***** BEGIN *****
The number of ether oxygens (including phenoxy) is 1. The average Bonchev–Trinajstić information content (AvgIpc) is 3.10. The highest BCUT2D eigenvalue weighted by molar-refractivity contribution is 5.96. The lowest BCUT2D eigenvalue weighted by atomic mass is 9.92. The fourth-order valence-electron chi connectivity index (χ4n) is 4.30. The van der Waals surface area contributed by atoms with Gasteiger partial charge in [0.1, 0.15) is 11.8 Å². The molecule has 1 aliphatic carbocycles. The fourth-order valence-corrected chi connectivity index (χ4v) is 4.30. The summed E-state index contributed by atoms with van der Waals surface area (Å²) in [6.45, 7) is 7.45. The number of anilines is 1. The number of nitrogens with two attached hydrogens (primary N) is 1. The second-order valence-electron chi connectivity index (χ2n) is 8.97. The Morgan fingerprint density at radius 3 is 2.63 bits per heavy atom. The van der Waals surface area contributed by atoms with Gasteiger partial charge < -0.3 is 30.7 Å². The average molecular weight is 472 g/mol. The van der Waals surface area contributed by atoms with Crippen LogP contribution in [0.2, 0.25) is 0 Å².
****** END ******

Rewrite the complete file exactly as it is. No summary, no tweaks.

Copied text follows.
The number of ether oxygens (including phenoxy) is 1. The average Bonchev–Trinajstić information content (AvgIpc) is 3.10. The highest BCUT2D eigenvalue weighted by molar-refractivity contribution is 5.96. The lowest BCUT2D eigenvalue weighted by atomic mass is 9.92. The fourth-order valence-electron chi connectivity index (χ4n) is 4.30. The van der Waals surface area contributed by atoms with Gasteiger partial charge in [0.1, 0.15) is 11.8 Å². The molecule has 1 aliphatic carbocycles. The fourth-order valence-corrected chi connectivity index (χ4v) is 4.30. The summed E-state index contributed by atoms with van der Waals surface area (Å²) in [6.45, 7) is 7.45. The number of anilines is 1. The number of nitrogens with two attached hydrogens (primary N) is 1. The second-order valence-electron chi connectivity index (χ2n) is 8.97. The Morgan fingerprint density at radius 3 is 2.63 bits per heavy atom. The van der Waals surface area contributed by atoms with Gasteiger partial charge < -0.3 is 30.7 Å². The average molecular weight is 472 g/mol. The van der Waals surface area contributed by atoms with Crippen LogP contribution in [0.2, 0.25) is 0 Å².